The House Taxation and Revenue Committee tabled two bills Friday that proposed to eliminate or reduce the state’s tax on Social Security income. Key legislators had previously voiced support for House Bills 29 and 77, and the majority of public attendees who spoke favored it at Friday’s committee hearing. Yet Democratic and Republican legislators alike said they were worried about altering the tax without having a plan to replace lost revenue.
“You can’t have it both ways. Somewhere you have to pay the piper,” said Rep. Jim Trujillo, a Santa Fe Democrat and co-chair of the committee. “Let’s find a way to pay for it so we don’t create a hole in the general fund.”
Last weekend, U.S. Sen. Martin Heinrich and his wife Julie pulled up to an Albuquerque trailhead and were greeted by a group of eager supporters with hiking poles and hydration packs at the ready. Almost immediately, Heinrich became an impromptu trail guide, educating his constituents on the different native plants along the trail and which animals use them as food sources. At least twice, unsuspecting hikers recognized the affable sportsman who has worked in Washington, D.C. since 2009. One family hiking towards the top of the trail passed the Heinrich entourage on its way back to the trail head. As the two groups converged, one woman looked at Heinrich and asked, “Is it really you?
Congresswoman Michelle Lujan Grisham is asking the Social Security Administration to change a policy that states a couple must be married for nine months before a spouse is able to collect benefits from the deceased partner. The letter stems from and specifically references an Albuquerque man who was denied federal benefits earned by his deceased husband. Anthony Gonzales* married Mark Johnson in a downtown Albuquerque mass wedding ceremony** in August 2013 that celebrated the first day of legal same-sex marriage recognition in Bernalillo County. Just six months later, Johnson died from cancer. After his husband’s death, Gonzales applied for survivors benefits through the federal Social Security Administration.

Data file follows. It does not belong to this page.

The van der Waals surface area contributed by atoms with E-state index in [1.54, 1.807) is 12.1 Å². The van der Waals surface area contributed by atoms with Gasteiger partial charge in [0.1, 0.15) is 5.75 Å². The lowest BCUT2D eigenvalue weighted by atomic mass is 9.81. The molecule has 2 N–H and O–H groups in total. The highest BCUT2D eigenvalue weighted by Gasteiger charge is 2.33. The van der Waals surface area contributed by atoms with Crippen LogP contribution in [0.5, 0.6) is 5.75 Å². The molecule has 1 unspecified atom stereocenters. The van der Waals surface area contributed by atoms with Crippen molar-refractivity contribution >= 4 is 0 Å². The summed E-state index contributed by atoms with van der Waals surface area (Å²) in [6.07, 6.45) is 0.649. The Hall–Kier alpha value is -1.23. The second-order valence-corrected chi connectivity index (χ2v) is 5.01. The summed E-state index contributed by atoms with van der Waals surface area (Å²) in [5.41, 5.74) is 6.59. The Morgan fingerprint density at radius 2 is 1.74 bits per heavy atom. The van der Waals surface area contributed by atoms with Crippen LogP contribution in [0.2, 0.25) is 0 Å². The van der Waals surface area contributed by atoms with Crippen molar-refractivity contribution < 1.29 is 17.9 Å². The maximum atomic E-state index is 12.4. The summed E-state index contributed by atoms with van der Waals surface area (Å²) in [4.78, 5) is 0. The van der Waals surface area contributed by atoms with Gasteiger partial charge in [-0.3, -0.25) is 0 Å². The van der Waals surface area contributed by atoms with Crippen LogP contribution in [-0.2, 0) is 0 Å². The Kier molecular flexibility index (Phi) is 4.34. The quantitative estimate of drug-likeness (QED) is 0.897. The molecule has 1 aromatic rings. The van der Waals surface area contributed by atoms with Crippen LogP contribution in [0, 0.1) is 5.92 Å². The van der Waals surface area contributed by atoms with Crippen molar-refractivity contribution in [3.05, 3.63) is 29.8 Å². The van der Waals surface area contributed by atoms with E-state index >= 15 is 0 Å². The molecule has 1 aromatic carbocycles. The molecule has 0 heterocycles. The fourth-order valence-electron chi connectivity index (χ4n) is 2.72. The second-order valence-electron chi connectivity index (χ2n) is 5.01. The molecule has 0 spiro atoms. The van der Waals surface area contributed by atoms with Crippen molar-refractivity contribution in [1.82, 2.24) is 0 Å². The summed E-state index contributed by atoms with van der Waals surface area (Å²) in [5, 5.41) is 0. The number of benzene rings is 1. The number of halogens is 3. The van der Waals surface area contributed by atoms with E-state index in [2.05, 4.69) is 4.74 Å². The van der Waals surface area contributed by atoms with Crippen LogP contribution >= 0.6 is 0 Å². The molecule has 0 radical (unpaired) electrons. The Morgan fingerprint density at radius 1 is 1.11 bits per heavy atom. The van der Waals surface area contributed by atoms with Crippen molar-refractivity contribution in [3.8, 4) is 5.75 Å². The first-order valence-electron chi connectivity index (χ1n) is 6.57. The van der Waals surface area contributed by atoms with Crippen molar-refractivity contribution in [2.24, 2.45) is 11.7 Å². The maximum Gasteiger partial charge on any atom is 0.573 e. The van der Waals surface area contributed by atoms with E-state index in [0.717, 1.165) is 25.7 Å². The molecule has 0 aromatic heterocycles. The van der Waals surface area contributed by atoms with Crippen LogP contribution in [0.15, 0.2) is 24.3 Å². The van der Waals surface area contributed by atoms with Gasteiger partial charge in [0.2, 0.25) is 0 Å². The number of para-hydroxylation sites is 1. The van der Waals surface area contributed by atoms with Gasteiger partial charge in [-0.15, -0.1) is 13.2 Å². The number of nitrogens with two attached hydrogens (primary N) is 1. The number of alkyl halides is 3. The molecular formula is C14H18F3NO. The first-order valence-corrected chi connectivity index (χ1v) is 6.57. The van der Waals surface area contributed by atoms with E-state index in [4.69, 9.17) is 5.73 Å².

Congresswoman Michelle Lujan Grisham is asking the head of the Social Security Administration to suspend a move of an office to a downtown Albuquerque call center. The move is scheduled for August 3, less than a week from today but Lujan Grisham says a lack of parking and outreach over the move shows that this should be delayed. Lujan Grisham wrote a letter to U.S. Social Security Administration Commissioner Carolyn W. Colvin requested the delay and noted she had previously told Regional Commissioner Sheila Everett about her concerns in a previous visit. New Mexico Political Report spoke with Lujan Grisham about the surprise visit she made to the current offices in early July. The second-term member of Congress described people waiting outside with “no shade, no chairs, no benches, no anything.”
U.S. Rep. Michelle Lujan Grisham put her undercover hat back on and experienced the long lines at a Social Security Administration office in downtown Albuquerque. The second-term member of Congress initially wrote about her experience on her Facebook page on Monday evening. Later Monday evening, New Mexico Political Report caught up with the Democrat from Albuquerque before she got ready for an early morning flight back to Washington D.C.
Lujan Grisham showed up to the offices at 7:00 a.m. and joined the line. She did not inform the workers that she would be there in an attempt to not get any preferential treatment. She said that it was a three hour wait and that this was “the best way to get their attention.” “It is unbelievable to me that there seems to be little or no compassion in that environment,” she said.